Brian Kidd says its essential to keep the wild birds healthy.
This is the best time to buy in lovely Surfinia petunias, scaevola, ivy-leafed geraniums and other gems we all enjoy growing in baskets and tubs. These plants can all be propagated by keeping them warm in a plant propagator. Did you treat yourself to a soil-warming cable, it isn’t too late. Pinch out the tips of the plants and they will produce several side shoots. Cuttings a few inches long can be taken to increase the number of plants you need.
Please ensure the birds have clean drinking water. There are lots of baby birds around now and their mums will need to show them how to drink and bathe.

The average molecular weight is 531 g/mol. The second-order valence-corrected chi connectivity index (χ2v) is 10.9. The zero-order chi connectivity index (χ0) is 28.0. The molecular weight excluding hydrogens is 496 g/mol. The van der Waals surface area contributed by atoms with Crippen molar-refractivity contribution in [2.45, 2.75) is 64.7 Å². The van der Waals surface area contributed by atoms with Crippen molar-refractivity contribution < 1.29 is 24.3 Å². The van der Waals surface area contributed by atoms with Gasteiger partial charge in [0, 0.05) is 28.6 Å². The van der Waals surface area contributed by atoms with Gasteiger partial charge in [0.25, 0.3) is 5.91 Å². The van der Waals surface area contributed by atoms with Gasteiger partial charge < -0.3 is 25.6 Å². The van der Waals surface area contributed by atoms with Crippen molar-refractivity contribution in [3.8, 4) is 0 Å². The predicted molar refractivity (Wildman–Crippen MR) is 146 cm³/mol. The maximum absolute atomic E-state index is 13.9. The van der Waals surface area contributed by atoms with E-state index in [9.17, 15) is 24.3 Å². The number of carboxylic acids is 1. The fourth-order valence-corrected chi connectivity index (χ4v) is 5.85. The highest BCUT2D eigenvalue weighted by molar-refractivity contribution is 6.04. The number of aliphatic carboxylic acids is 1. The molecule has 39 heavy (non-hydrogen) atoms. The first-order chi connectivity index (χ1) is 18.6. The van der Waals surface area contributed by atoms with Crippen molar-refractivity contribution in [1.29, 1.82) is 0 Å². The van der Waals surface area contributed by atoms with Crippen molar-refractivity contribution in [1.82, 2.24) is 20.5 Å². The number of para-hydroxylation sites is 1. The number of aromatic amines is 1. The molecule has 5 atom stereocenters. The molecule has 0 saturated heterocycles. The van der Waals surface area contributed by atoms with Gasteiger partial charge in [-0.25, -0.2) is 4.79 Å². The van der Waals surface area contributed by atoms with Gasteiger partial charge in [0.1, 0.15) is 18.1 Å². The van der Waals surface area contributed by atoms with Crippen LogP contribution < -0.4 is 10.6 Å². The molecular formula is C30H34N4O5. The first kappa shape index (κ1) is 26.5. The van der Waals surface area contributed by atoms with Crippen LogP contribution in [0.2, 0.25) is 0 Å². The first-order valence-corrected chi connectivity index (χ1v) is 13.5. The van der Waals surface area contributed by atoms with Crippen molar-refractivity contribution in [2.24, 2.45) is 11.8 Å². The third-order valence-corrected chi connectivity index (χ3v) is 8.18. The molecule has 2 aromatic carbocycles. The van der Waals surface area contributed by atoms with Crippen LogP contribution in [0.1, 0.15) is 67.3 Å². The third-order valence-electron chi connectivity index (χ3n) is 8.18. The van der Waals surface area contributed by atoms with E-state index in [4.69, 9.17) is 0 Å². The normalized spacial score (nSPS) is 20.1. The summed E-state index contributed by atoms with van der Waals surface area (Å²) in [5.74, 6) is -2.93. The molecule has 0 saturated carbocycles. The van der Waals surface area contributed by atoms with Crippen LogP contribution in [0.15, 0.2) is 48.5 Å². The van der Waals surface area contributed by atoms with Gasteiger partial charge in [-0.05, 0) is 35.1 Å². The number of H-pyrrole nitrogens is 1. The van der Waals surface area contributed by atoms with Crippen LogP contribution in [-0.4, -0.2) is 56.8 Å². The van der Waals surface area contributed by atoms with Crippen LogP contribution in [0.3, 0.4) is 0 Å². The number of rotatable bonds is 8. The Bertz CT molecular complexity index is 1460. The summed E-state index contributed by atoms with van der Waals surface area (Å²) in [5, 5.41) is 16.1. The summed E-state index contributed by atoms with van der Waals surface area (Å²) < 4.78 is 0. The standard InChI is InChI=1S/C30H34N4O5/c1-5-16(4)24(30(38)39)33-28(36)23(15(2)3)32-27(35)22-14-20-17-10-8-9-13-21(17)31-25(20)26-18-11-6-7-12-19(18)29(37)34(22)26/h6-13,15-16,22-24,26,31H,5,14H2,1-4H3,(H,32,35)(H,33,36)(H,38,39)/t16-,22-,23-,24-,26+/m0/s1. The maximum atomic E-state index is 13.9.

If you have space, tomato plants may be planted in the greenhouse in growing bags. Only three in a bag. A bottomless 10in-diameter pot placed over the top of the hole made in the growing bag for the plant and filled with compost is a good idea because it makes correct watering a lot easier.
Sow seeds in the greenhouse of rapid-growing plants such as French marigolds and zinnias.
Take some of the hardier bedding plants out into a cold frame but cover the top with carpet if frosts are forecast.
Sow seeds outdoors of beetroot and mid-season Brussels sprouts and late cauliflower.
Earth up early potatoes using well rotted compost and water the plants regularly to avoid potato scab. Moist soil helps prevent potato scab.
Watch out for greenfly on roses and blackfly on broad beans. Use aphid control liquid in the late evening to control these pests.
Don’t clean up all the little bits left around the garden, the birds will pick them up for nesting material.
Make sure garden chairs and table are clean. We will be able to sit out quite soon.